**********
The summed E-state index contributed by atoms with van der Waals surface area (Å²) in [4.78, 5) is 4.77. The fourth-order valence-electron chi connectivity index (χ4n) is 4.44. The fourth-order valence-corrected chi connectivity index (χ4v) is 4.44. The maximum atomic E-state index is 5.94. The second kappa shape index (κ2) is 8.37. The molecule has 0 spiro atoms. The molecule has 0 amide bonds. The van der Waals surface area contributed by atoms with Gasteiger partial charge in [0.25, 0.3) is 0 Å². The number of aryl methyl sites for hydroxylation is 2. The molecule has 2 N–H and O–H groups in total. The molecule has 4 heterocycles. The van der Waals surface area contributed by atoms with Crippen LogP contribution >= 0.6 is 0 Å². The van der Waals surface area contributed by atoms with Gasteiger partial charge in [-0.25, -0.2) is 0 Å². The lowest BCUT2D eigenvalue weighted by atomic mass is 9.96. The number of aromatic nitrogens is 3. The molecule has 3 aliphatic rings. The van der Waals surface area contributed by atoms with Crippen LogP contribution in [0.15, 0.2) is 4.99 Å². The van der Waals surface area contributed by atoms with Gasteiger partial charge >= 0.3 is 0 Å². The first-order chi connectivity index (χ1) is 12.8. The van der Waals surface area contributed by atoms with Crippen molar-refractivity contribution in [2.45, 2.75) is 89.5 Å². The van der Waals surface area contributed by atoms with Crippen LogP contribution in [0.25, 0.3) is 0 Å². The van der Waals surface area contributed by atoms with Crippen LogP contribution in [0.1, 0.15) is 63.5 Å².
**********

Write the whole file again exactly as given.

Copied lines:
The summed E-state index contributed by atoms with van der Waals surface area (Å²) in [4.78, 5) is 4.77. The fourth-order valence-electron chi connectivity index (χ4n) is 4.44. The fourth-order valence-corrected chi connectivity index (χ4v) is 4.44. The maximum atomic E-state index is 5.94. The second kappa shape index (κ2) is 8.37. The molecule has 0 spiro atoms. The molecule has 0 amide bonds. The van der Waals surface area contributed by atoms with Gasteiger partial charge in [0.25, 0.3) is 0 Å². The number of aryl methyl sites for hydroxylation is 2. The molecule has 2 N–H and O–H groups in total. The molecule has 4 heterocycles. The van der Waals surface area contributed by atoms with Crippen LogP contribution >= 0.6 is 0 Å². The van der Waals surface area contributed by atoms with Gasteiger partial charge in [-0.25, -0.2) is 0 Å². The lowest BCUT2D eigenvalue weighted by atomic mass is 9.96. The number of aromatic nitrogens is 3. The molecule has 3 aliphatic rings. The van der Waals surface area contributed by atoms with Crippen LogP contribution in [0.15, 0.2) is 4.99 Å². The van der Waals surface area contributed by atoms with Gasteiger partial charge >= 0.3 is 0 Å². The first-order chi connectivity index (χ1) is 12.8. The van der Waals surface area contributed by atoms with Crippen molar-refractivity contribution in [2.45, 2.75) is 89.5 Å². The van der Waals surface area contributed by atoms with Crippen LogP contribution in [0.25, 0.3) is 0 Å². The van der Waals surface area contributed by atoms with Crippen LogP contribution in [0.1, 0.15) is 63.5 Å².